Adult Attention Deficit Disorder

Marketing campaigns from pharmaceutical companies may make you ask yourself, Do I have attention deficit disorder ? Well, do you?


Feeling distracted or disorganized? Having trouble waiting your turn in line? Are you fidgety? Maybe you have adult attention deficit disorder (ADD) and need to see your doctor. That's the new marketing message from pharmaceutical giant Eli Lilly and Company. Lily has the only drugs with Food and Drug Administration (FDA) approval to treat adults with ADD. For decades individuals with ADD symptoms were under-diagnosed. Today, the disorder may be over-diagnosed. It surely will be over-diagnosed if the proposed changes in criteria for the disorder are approved by the American Psychiatric Association.

What exactly is Adult Attention Deficit Disorder?

Adult ADD is a nervous system disorder characterized by people who experience difficulties with executive functions (a set of cognitive abilities that control and regulate abilities and behaviors). These functions include attention, planning, concentration, managing time and tasks, maintaining focus, and making thoughtful decisions; symptoms that many people have had to some degree at some point in their lives. However, to qualify for a psychiatric diagnosis of ADD/ADHD, an individual's executive difficulties must basically be life-long, and there must be no other condition present to explain them. Adults with ADD usually have difficulty following directions, remembering information, concentrating, organizing tasks or completing work on time. If these symptoms are not managed appropriately, they can cause associated behavioral, emotional, social, relationship, and vocational problems.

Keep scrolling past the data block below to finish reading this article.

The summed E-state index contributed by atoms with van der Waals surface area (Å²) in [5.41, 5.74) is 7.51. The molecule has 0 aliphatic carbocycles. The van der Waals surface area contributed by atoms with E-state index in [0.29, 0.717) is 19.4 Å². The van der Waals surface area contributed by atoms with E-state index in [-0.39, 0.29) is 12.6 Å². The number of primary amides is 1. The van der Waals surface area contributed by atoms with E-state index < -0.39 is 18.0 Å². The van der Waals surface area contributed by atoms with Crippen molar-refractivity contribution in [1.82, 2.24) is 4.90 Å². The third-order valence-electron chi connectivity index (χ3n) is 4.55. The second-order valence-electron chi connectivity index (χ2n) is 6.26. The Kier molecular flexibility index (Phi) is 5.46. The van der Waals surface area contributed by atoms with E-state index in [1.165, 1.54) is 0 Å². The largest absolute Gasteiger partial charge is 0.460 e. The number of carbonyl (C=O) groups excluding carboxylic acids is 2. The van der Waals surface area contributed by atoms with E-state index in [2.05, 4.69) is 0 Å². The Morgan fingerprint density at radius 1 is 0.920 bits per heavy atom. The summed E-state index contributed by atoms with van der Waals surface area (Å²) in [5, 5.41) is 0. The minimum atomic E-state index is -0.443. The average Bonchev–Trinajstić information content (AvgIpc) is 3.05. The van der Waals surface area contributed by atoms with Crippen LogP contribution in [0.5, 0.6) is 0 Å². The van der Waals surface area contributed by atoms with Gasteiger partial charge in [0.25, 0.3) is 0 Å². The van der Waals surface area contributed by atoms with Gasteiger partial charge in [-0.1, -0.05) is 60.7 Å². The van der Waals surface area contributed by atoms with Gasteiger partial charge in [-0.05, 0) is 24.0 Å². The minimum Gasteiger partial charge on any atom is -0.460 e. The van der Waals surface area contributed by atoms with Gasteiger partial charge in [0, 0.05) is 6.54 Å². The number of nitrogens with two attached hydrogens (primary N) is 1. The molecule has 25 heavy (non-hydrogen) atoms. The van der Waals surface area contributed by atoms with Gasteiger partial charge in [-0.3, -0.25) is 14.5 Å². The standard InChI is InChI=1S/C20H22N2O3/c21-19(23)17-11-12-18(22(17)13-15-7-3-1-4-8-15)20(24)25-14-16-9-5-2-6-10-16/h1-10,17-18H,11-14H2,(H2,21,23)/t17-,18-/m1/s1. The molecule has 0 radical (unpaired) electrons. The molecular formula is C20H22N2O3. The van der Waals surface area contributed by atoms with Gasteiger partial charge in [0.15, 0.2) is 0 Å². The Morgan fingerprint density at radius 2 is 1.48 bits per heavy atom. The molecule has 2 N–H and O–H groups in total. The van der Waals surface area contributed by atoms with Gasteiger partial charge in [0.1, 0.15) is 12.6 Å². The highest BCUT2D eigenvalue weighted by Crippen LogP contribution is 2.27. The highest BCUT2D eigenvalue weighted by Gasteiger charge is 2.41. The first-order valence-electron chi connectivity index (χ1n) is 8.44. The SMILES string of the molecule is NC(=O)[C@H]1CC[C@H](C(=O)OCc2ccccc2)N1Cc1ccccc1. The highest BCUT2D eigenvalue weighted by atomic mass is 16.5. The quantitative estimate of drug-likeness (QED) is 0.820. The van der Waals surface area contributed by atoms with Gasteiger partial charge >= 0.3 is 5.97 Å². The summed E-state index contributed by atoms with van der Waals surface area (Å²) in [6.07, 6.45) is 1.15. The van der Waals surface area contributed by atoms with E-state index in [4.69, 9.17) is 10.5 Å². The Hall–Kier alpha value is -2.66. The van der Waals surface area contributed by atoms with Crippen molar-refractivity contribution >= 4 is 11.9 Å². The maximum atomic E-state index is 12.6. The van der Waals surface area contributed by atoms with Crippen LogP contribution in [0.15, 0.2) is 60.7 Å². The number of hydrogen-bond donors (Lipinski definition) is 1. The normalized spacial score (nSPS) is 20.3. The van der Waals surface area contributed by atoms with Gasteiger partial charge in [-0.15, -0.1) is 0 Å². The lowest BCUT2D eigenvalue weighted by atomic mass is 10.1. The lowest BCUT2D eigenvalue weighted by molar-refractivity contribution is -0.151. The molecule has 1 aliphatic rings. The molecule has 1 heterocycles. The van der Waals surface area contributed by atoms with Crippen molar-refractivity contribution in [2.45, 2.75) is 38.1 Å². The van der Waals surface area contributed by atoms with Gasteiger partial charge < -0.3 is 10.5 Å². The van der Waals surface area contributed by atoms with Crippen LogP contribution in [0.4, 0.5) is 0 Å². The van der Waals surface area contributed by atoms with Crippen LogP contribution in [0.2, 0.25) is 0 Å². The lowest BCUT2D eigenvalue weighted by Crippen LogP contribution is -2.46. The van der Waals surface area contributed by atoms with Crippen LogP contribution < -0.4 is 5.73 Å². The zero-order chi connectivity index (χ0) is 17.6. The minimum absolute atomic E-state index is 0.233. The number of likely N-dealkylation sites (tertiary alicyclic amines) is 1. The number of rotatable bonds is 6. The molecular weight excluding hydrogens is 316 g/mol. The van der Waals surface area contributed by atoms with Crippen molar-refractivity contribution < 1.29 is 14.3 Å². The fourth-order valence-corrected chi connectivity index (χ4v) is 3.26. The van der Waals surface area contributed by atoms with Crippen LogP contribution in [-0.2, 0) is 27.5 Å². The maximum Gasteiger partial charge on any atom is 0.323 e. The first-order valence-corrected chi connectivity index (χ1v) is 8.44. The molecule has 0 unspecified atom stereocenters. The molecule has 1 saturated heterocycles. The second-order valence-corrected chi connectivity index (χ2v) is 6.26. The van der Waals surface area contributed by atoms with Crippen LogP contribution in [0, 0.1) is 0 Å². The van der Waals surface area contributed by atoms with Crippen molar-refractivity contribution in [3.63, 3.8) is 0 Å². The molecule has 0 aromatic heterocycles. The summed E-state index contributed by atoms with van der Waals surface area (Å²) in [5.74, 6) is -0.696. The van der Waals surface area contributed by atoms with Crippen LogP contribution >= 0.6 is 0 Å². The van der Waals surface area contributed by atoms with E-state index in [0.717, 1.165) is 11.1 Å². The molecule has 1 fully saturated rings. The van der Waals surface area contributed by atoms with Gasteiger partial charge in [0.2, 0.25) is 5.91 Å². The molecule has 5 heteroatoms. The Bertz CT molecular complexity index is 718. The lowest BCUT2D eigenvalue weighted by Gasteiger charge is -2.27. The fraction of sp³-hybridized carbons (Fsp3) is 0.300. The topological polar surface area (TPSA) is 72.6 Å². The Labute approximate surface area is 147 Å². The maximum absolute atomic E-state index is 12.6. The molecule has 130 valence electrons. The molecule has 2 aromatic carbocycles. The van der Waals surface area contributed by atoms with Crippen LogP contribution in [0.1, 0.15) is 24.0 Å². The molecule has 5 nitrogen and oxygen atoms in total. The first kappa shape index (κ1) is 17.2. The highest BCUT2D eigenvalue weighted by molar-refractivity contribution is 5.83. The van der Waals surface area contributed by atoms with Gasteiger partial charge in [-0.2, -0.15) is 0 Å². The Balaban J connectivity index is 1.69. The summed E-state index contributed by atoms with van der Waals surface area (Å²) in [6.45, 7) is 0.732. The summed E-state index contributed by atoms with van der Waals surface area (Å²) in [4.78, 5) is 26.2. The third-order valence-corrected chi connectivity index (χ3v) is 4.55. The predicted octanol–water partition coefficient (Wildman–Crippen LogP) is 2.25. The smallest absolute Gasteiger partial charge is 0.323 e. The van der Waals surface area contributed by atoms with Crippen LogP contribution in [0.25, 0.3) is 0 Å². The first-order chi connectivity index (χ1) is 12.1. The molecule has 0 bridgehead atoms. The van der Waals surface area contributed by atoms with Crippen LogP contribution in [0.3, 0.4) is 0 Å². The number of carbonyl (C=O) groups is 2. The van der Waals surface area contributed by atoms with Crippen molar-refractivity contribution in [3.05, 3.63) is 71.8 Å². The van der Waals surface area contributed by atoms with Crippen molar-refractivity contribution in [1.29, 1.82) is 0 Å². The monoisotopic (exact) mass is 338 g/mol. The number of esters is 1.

People with adult ADD have serious problems in one or more of the following areas: screening out distractions and keeping focused; starting, remembering or completing tasks; organizing information and belongings; being or fulfilling obligations on time; and setting priorities.

How prevalent is ADD?

The most common factor in ADD is heredity, which is responsible for 75% of all cases. ADD is reported consistently in about 7% of children and about 4% of adults in various cultures throughout the world. An estimated 60% of children who were diagnosed with ADD or ADHD will maintain their disorder into adulthood. Recent studies suggest that 4.4% of the USA adult population has ADD/ADHD.

How Is Adult ADD Diagnosed?

It is important to note that ADD is not an adult-onset disorder and must be verified from childhood; specifically symptoms must have started before the age of 7. Additionally, these symptoms must have caused significant problems in two or more settings (school, home), and that the symptoms occur in the absence of a different mental health disorder. The DSM-IV lists nine symptoms to constitute the diagnosis of ADD and nine symptoms to constitute the diagnosis of ADHD. If an individual presents with six of either or both of these symptoms they are diagnosed by a mental health clinician has having ADD or ADHD. For a complete list of criterion for the diagnosis of ADD/ADHD click the link below. If you believe you may have adult attention deficit disorder that was not diagnosed in childhood you can take a self test also linked in below.

Diagnosing ADD in the Near Future: Lowering the Bar

In May 2013 the APA will release a revised version of the DSM-IV, cleverly calling it the DSM-V. There will be numerous changes related to diagnosing a mentally ill individual. The proposals for ADD/ADHD are significantly important.

  • Fewer symptoms will be required for a diagnosis of adult ADD.
  • Changing the age of onset of the disorder from before the age of seven to before the age of twelve.
  • Doing away with the ADD/ADHD subtypes developed in DSM-IV, and reverting back to a single diagnosis of ADHD.

How Adult ADD/ADHD is Treated

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